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HomeNewsNorth Japan Suffers From 7.4 Earthquake, Killing Four

North Japan Suffers From 7.4 Earthquake, Killing Four

Residents in Fukushima and Miyagi were cleaning their houses after a restless night following a violent 7.4-magnitude earthquake that smashed furniture, knocked out electricity, and killed four people off the northern Japanese beaches.

The area was wracked by a terrible 9.0 earthquake and tsunami 11 years ago, which resulted in nuclear plant meltdowns and huge radiation spilling into the atmosphere, rendering certain areas uninhabitable.

Four individuals died in the quake, according to Chief Cabinet Secretary Hirokazu Matsuno, and the reason of their deaths is being probed, while 107 others were injured. According to Kyodo News, a guy in his 60s died after falling from the second story of his house while attempting to leave, while a man in his 70s panicked and suffered a heart attack.

The Japan Meteorological Agency withdrew its low-risk tsunami warning for the beaches of Fukushima and Miyagi prefectures early Thursday. In Ishinomaki, roughly 390 kilometers (240 miles) northeast of Tokyo, tsunami waves as high as 30 centimeters (11 inches) hit the beach.

The quake’s magnitude was raised to 7.4 from 7.3, and the depth was reduced from 60 kilometers (37 miles) to 56 kilometers by the agency (35 miles).

In the daylight on Thursday, residents in hard-hit regions discovered additional damages, cleaning their houses, replacing fallen furniture and appliances, and picking up shattered dishes and glass.

Employees at a hotel in Yabuki town, Fukushima prefecture, were starting to clean up after a wall was shattered, the entrance door was flung out of position, and dishes were broken.

Mineyuki Otake, the hotel’s president, told NHK, “I don’t even know where to begin.”

Broken walls of a department store building collapsed to the ground, and shards of windows were thrown on the pavement near the main train station in Fukushima city, the inland prefectural headquarters. Roads were fractured, and water gushed from subterranean pipes.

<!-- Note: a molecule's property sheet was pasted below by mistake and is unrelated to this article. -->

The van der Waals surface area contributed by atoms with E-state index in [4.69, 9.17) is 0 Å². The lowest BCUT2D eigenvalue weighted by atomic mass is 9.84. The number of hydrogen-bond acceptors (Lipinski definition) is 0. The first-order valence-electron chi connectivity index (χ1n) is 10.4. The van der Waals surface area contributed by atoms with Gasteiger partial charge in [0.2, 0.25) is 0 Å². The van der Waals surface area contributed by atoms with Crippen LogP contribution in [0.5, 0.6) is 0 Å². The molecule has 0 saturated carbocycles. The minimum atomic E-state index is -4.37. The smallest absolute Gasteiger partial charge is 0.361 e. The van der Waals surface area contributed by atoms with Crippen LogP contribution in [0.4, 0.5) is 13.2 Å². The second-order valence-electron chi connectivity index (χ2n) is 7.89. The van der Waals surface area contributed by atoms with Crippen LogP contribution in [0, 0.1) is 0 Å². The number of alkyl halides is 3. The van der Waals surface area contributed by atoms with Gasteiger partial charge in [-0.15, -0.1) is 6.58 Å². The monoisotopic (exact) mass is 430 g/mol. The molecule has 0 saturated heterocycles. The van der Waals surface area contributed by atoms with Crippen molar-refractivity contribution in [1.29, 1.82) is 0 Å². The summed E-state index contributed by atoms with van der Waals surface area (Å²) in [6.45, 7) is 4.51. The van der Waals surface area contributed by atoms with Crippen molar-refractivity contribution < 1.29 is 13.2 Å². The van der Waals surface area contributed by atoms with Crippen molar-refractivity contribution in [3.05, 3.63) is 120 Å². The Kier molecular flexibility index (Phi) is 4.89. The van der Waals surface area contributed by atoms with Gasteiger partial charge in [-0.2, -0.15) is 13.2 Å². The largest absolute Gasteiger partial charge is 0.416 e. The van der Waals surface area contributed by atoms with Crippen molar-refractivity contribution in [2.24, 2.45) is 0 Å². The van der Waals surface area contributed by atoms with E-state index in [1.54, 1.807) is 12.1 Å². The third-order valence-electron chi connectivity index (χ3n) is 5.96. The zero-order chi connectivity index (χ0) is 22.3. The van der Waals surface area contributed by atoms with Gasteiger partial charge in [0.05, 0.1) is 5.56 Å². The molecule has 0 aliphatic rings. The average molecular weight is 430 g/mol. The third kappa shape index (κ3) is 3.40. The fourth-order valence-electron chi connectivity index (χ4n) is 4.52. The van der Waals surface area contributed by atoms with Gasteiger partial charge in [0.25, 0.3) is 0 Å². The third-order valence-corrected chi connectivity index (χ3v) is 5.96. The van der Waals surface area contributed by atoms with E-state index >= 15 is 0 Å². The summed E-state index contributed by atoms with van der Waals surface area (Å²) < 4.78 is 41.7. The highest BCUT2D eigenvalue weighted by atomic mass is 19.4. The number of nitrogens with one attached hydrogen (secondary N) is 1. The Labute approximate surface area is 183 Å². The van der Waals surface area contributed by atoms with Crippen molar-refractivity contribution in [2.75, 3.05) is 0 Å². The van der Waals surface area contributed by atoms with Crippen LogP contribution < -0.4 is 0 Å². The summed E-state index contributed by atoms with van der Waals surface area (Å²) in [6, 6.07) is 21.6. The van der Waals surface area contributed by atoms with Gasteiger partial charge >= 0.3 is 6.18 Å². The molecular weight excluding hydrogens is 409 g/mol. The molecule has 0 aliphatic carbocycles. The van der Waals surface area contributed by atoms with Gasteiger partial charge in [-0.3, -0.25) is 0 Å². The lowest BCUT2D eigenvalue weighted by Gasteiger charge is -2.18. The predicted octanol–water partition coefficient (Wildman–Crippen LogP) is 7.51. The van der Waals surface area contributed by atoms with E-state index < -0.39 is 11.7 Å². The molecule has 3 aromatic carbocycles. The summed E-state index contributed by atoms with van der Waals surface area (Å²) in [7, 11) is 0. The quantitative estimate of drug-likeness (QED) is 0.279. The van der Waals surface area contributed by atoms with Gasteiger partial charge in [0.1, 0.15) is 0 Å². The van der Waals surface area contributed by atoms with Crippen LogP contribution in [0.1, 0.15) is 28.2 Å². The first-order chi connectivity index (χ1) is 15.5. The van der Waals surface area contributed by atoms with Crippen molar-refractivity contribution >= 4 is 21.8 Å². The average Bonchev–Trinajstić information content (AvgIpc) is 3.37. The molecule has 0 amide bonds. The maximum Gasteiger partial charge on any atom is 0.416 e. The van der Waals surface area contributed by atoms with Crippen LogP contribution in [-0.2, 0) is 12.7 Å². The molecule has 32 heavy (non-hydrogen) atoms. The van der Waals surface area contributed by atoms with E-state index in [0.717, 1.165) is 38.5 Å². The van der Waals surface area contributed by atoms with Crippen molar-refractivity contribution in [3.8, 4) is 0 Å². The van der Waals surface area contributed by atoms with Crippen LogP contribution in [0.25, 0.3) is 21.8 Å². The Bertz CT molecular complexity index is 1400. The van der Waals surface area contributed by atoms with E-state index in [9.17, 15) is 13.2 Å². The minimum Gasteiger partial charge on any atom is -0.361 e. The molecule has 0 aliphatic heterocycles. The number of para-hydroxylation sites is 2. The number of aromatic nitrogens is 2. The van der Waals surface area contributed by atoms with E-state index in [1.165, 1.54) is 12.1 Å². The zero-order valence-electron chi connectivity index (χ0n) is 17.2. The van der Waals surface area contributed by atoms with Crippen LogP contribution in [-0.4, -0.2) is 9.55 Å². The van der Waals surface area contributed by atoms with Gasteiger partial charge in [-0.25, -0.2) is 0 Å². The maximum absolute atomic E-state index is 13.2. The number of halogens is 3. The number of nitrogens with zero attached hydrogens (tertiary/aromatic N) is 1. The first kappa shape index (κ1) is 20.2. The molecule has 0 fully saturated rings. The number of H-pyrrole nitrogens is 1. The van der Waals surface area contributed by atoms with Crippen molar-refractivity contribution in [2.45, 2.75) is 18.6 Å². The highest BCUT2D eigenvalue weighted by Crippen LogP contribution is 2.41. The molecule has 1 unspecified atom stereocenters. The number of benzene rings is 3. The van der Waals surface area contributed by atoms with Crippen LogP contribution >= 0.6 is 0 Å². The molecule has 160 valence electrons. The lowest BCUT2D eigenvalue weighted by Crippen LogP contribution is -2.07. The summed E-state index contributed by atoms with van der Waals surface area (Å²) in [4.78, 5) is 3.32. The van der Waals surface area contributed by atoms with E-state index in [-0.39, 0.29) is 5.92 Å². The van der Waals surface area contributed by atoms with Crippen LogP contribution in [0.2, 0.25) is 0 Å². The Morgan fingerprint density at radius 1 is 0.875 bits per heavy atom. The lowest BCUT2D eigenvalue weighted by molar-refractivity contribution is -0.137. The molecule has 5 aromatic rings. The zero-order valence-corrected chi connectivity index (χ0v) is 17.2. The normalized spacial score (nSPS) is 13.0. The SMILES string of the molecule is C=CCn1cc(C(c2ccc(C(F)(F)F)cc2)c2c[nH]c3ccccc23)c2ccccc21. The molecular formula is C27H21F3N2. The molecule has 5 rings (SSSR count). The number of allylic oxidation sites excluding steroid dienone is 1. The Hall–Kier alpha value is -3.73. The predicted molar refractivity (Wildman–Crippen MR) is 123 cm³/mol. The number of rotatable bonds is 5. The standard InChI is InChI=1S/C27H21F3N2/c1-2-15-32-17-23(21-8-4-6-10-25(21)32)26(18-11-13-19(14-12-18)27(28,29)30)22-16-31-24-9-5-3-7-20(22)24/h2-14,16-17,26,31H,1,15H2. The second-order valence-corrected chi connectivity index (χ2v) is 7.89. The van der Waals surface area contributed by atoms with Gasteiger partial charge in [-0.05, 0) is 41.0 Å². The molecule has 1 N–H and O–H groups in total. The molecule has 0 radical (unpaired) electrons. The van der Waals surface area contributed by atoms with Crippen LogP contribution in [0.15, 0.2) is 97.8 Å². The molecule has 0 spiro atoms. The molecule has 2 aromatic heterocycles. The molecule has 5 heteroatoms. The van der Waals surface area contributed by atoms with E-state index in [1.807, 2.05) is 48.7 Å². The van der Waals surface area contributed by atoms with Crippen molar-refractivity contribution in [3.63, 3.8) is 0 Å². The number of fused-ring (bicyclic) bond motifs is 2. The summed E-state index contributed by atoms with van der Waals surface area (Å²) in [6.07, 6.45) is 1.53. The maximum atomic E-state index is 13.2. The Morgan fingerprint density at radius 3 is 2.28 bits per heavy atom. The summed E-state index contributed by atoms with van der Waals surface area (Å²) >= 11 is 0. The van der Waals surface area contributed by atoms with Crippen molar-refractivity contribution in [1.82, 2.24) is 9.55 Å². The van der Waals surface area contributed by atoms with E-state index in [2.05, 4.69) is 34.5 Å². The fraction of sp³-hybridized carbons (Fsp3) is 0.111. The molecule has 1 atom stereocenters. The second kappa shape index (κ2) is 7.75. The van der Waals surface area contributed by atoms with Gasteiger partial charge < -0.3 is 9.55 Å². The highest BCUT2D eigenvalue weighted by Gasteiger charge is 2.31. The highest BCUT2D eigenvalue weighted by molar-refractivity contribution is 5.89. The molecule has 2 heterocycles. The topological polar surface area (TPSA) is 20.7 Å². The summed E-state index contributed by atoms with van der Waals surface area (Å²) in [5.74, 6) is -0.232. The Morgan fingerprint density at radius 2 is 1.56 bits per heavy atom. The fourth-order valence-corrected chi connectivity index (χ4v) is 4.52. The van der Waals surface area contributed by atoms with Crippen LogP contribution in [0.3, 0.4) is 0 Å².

Residents in Soma, Iitate, and numerous other coastal towns in Fukushima that had their water systems destroyed received new water on Thursday.

Furniture and appliances were also shattered to the floor in Fukushima residences. Cosmetics and other items from convenience stores toppled from shelves and were strewn over the floor. An electric pole nearly toppled in Yokohama, near Tokyo.

Workers at the Fukushima Daiichi nuclear plant, which is being decommissioned, discovered some tanks holding treated radioactive water were out of alignment due to the rattling, and what could have been a steel beam fell from a roof of the No. 4 reactor building, which has no fuel inside, according to Tokyo Electric Power Company Holdings.

A fire alarm went off in the turbine building of the No. 5 reactors at Fukushima Daiichi, according to Japan’s Nuclear Regulation Authority, although there was no real fire. Water pumps for the spent fuel cooling pool at two of Fukushima Daini’s four reactors momentarily stopped working, but were eventually restarted. The Fukushima Daini nuclear power plant, which survived the tsunami of 2011, is also scheduled for decommissioning.

According to the Tohoku Electric Power Co., which serves the region, more than 2.2 million homes were temporarily without power in 14 prefectures, including the Tokyo area, but power was restored in most places by the morning, with the exception of about 37,000 homes in the hardest hit Fukushima and Miyagi prefectures.

The earthquake struck eastern Japan, including Tokyo, causing buildings to wobble severely.

The majority of East Japan Railway Co.’s train services have been halted for safety reasons, according to the company. Long lineups developed outside key stations as commuters waited for trains to resume service late Wednesday, but trains in Tokyo resumed normal service Thursday morning.

The tremor caused a Tohoku Shinkansen express train to partially derail between Fukushima and Miyagi, but no one was wounded, said to Prime Minister Fumio Kishida.

“We are doing everything we can in terms of rescue efforts and putting people’s lives first,” said Matsuno, the senior spokesperson.

For the next week, he advised inhabitants in the impacted areas to exercise particular vigilance due to the possibility of strong aftershocks.

Brian Cooper
Brian Cooper
Brian Cooper is a global reporter for TheOptic, focusing on bringing insights and developments for global breaking news daily. With almost seven years of experience covering topics from all over the world, Brian strives to make sure you stay up-to-date with what's going on in the world.
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